Do you have a question not listed below?
Contact us, and we'll be happy to help.
I think my child might have autism. Where can I go for an assessment?
Our Center for Developmental Behavioral Pediatrics offers assessment, diagnosis and treatment for children with or at risk for developmental and behavioral disabilites. For information about the referral process to the center, visit the Referrals and Appointments page.
Are there support groups available locally for families of children with autism?
Yes. Currently, two local support groups serve families of individuals with autism. Awesome Autism meets on the fourth Monday of each month at 7 p.m. at the Ronald McDonald House near Erlanger Hospital. And Mothers Moving Mountains meets on the second Friday of the month from noon to 2 p.m. at the Hamilton YMCA.
My child needs a specific type of medical equipment, which is expensive. Are there local agencies that could help provide funding?
The Child Welfare Auxiliary sponsored by the local Civitan Club helps families acquire medical equipment. Our Family Support Coordinator can provide you with contact infomation for the auxiliary. National organizations like the Disabled Children's Relief Fund offer assistance for obtaining medical equipment such as wheelchairs, braces, walkers, lifts and hearing aids.
My child has a physical disability. Is there a local summer camp he or she can attend?
We are fortunate to have many summer camp opportunities available in the region. For a detailed list of summer camps, contact Karen Coleman at 423.648.1754.
I’m pregnant and was just informed that my child will have Down syndrome. Can you connect me to local resources that can help?
The Chattanooga Down Syndrome Society offers periodic mini-conferences, newsletters, and social gatherings. They are affiliated with the Down Syndrome Policy Network of Tennessee, the National Down Syndrome Society and the National Down Syndrome Congress. Contact them at Chattanooga Down Syndrome or Amy Petulla at 423.867.1629
How can I help my parents and other extended family members better understand and support my child with a disability?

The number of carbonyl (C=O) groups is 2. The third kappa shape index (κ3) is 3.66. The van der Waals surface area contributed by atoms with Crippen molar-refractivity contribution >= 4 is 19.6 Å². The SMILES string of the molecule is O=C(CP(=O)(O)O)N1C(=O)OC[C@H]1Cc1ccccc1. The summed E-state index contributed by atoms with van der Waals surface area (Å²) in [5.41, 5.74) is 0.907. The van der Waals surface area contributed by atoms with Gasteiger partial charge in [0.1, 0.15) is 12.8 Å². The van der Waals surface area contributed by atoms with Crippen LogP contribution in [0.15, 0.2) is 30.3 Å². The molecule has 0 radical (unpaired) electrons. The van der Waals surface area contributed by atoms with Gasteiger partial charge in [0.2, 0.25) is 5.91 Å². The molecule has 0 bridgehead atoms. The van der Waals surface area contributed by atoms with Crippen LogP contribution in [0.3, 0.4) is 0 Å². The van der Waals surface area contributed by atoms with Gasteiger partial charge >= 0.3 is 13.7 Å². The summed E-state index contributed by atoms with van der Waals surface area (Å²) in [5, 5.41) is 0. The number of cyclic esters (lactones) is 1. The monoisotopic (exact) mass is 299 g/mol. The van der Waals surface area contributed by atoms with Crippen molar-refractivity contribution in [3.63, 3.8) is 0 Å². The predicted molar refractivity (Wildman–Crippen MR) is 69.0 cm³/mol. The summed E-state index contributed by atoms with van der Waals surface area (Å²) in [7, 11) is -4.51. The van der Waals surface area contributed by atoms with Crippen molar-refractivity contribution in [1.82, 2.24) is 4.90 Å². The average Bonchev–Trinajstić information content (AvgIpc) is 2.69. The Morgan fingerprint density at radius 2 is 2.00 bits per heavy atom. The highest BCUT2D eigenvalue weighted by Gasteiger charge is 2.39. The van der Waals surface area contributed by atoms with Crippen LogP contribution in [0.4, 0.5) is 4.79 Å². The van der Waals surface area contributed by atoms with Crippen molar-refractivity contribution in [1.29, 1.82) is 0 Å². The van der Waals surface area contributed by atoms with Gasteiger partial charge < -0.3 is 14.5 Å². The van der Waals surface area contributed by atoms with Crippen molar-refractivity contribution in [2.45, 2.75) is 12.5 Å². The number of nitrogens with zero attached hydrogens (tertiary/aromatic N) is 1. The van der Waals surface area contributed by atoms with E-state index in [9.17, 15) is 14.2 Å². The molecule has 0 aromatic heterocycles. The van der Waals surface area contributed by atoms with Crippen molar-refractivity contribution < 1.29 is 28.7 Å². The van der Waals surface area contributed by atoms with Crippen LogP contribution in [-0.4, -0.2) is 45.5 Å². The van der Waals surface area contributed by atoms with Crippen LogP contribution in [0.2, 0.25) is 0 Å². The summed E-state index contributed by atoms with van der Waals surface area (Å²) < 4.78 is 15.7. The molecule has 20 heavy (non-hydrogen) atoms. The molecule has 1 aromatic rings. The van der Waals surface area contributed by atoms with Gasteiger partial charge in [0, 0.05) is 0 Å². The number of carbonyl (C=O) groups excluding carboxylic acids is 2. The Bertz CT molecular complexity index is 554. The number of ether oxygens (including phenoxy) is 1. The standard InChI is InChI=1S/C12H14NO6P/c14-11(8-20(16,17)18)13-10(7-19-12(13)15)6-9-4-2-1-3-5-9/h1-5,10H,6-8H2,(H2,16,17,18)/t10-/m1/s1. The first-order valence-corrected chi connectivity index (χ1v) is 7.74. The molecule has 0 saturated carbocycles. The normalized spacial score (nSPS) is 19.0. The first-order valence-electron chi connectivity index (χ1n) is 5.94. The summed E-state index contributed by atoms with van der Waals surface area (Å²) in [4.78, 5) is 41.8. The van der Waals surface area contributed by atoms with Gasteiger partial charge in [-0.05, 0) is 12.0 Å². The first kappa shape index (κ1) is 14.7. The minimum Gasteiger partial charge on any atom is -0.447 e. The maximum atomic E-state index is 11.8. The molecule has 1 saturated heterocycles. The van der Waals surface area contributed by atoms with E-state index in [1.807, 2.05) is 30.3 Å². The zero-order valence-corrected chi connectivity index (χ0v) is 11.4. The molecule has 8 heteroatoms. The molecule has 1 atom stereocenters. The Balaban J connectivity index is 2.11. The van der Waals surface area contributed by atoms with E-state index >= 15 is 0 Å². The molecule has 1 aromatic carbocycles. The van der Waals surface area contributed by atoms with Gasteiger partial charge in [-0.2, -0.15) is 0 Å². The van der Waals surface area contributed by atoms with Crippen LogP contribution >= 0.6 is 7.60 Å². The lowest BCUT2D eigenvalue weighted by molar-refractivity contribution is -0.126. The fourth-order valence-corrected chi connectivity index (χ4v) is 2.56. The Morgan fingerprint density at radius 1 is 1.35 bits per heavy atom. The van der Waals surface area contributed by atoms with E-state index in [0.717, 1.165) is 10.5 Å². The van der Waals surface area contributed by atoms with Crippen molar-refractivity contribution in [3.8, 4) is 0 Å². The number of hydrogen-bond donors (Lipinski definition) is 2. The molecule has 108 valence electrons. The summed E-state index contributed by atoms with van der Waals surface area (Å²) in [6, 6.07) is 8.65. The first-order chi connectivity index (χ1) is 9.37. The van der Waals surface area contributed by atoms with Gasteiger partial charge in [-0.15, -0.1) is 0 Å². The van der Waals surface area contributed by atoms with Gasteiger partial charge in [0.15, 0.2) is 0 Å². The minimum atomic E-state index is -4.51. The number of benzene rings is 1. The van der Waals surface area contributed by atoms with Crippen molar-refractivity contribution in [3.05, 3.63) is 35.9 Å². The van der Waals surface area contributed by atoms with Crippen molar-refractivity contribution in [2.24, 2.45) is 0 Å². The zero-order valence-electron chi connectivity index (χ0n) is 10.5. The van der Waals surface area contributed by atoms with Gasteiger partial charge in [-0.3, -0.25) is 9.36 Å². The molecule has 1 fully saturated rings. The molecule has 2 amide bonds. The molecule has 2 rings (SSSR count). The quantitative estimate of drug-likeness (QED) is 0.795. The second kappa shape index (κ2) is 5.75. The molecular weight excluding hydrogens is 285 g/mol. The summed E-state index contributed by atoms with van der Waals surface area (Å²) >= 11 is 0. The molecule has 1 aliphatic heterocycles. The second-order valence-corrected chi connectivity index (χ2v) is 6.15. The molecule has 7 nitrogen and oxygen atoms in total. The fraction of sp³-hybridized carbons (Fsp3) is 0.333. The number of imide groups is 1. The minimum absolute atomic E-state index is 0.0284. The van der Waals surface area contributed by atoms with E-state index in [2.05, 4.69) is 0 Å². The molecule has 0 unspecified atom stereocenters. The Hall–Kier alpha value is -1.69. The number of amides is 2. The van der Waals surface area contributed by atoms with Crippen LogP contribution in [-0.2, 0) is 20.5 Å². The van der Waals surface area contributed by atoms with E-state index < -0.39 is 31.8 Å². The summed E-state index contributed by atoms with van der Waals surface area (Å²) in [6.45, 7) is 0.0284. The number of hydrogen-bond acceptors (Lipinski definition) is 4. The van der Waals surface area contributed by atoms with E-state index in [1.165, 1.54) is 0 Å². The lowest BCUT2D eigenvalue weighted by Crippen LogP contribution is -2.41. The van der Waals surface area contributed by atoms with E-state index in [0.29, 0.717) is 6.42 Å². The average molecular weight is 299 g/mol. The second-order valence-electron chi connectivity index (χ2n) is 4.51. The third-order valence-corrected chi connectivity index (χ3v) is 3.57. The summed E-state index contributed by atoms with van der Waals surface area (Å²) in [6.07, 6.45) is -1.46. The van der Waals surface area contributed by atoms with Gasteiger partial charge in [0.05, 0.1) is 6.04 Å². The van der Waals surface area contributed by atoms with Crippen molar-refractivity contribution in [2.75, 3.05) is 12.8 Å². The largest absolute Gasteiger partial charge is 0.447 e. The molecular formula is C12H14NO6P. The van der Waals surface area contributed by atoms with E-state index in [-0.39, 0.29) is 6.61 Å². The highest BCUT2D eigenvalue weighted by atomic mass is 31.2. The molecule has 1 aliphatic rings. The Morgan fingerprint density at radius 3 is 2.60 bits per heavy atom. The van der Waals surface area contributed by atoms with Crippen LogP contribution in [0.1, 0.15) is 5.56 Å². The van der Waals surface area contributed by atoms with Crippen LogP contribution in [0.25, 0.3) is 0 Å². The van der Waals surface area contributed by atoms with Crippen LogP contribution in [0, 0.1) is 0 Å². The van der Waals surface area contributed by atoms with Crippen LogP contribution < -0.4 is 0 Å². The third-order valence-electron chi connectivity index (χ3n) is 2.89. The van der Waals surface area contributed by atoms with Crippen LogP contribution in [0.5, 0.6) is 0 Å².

To enlist support from family members encourage them to:
- Focus on the whole child, not just the disability
- Accept reality
- Be patient and flexible
- Learn as much as possible about the diagnosis.
- Seek advice from you, the parent, when they have questions. Ask, ask, ask!
- Relate to other grandparents to discover tips for successful relationships
My child has some real behavior issues. My mother thinks I give in to him too much. But if I don't give in I have to deal with his temper tantrums. I'm exhausted. What can I do to make life easier for both of us?
Temper tantrums are exhausting, both for the parent and the child. A tantrum is often the result of pent-up frustration that builds and builds until an explosion erupts. Be aware that even though it is unpleasant for you to endure the tantrum, it may be worse for your child. At that point, he is out of control and may be frightened by his own behavior. Protect him from hurting himself and don't waste your effort at trying to argue or reason with the child during the tantrum. Try to organize your schedules so that unecessary frustration is avoided. For example, avoid grocery shopping when the child is hungry. And remember to refrain from either punishing or rewarding the child for a tantrum. Be aware, too, that there are times when a child will use behaviors that resemble those of tantrums to get what he wants. He may be very much in control but testing to see if the behaviors help him get what he wants.